Abe has been into prickly pears as a crop for a year or so, and his enthusiasm has now really caught on with the rest of us.
- The pads make a great vegetable, which the whole family really likes.
- They are very high in calcium and potassium, to name but two of its nutritional benefits.
- They require no irrigation whatsoever where we live (between 20” and 35” of rain from June through October, a couple of hard freezes each winter, and highs of 110 degrees).
- They can be grown along fences as a very effective predator barrier.
- The fruit are delicious, and make excellent jelly, syrup, and wine.
When Abe originally told me that he wanted to plant 5000 prickly pears over the next few years, I kind of smiled and patted him gently on the shoulder. However, we have now started gathering pads for real and that goal seems easily attainable.
Last year, he cut five pads from a cold-tolerant, spineless variety, which he planted in and around the forest garden. This year, he was able to cut and plant 22 pads off of those original five, and even since he did that they have re-grown so that we could probably cut another 20. These will be used mainly for the pads as a vegetable, and will be planted close to the house.
Last year, he also planted about 100 pads with spines around the contours of the property. These are designed to help mark future swales that we wish to make. Not only do they show the contour, but they also help retain run-off.
This year, we have gathered at least another 150 pads of various different kinds. When we cut a pad, we generally leave it a couple of weeks for the “wound” to callous before planting it. Plating is easy, just make a small hole and plant the pad vertically, with about half below ground We have had almost zero losses propagating them this way.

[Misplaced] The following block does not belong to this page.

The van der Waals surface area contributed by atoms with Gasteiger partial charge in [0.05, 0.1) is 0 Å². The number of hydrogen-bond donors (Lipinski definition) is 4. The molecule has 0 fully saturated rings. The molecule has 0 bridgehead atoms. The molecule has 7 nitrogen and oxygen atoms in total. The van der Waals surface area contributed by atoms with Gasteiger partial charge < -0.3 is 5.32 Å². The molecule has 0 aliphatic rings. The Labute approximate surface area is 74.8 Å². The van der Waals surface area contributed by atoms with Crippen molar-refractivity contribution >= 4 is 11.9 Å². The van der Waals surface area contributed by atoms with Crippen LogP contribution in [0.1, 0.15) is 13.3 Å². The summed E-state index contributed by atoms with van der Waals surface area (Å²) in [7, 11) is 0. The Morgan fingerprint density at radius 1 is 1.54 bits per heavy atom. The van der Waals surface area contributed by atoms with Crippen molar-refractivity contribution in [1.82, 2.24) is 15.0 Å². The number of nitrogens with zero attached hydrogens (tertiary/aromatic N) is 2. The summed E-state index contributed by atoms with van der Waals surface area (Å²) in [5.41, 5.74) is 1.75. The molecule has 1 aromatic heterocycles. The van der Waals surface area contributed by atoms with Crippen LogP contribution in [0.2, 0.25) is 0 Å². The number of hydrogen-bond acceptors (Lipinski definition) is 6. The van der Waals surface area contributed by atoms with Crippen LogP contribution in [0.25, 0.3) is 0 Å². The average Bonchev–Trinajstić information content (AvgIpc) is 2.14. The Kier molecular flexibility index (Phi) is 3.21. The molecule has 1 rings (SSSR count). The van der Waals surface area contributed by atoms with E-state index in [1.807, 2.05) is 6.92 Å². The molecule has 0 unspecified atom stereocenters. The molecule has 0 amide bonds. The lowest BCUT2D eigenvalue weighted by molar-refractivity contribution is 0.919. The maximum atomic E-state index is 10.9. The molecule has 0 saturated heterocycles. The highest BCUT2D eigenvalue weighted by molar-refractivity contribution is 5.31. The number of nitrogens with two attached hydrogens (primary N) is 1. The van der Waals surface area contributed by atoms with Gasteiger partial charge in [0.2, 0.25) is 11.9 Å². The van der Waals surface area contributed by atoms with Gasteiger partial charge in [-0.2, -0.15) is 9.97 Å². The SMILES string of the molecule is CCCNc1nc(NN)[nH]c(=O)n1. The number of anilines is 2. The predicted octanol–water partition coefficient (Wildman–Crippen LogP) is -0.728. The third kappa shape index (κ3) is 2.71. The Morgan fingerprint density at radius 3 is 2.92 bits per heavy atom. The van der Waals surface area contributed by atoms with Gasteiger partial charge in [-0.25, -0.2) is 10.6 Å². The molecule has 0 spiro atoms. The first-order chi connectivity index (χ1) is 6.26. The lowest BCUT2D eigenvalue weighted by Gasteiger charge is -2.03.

This year’s harvest are almost ready and so we’ll soon be planting them every 6 feet or so around the perimeter fence. Then, next year, we will be able to take pads from those and fill the space between plants. After a few years, this will become continuous, impenetrable wall of spines encircling the property.
Every time we have cut pads, the kids have helped, but what they really like is picking the fruit. We have done a couple of picking sessions, now that the fruit are ripe, and have gathered a total of about 60 lb. Each member of the family has their own tongs, as the fruit and pads usually have spines. We are constantly adding to our list of prickly pear picking rules. Number one on the list is never use your hands. The latest addition came at Leo and his tongue’s expense: do NOT lick the juice off your tongs!!!!
We have made a bunch of jelly and syrup. Here’s the recipe we used:
- 4 cups prickly pear juice (4 lb fruit)
- 1/2 cup lime or lemon juice
- 2 1/2 cups sugar
- 3 tbsp low sugar pectin (for syrup, you don’t need this and you can reduce the amount of sugar)
- Wash the fruit.
- Using tongs, cut the fruit into quarters.
- Put about an inch of water in a large pot and add the fruit.
- Heat for about 20 minutes or until the fruit is soft.
- Mash with a potato masher.
- Strain through a colander to get all the big stuff out.
- Strain the juice through nylon or cheese cloth (a little at a time, as the cloth clogs up easily).
- Heat the juice of the fruit and lime to a boil.
- Mix the pectin and 1/4 cup of sugar together and add to the juice.
- Bring to a rolling boil, stirring constantly.
- Add the rest of the sugar and bring back to a boil, stirring constantly.
- Boil for 1 minute.
- Pour into sterilized jars, up to 1/4” from the rim.
- Wipe rims and sides with a clean cloth.
- Finger tighten lids.
- Submerge cans in a canner full of hot water (with 1” or 2” of water more than the height of the jars).
- Boil for 15 minutes (we are at 6300 ft, so less is needed if you’re at lower altitude).
Papa’s Prickly Pear Paradise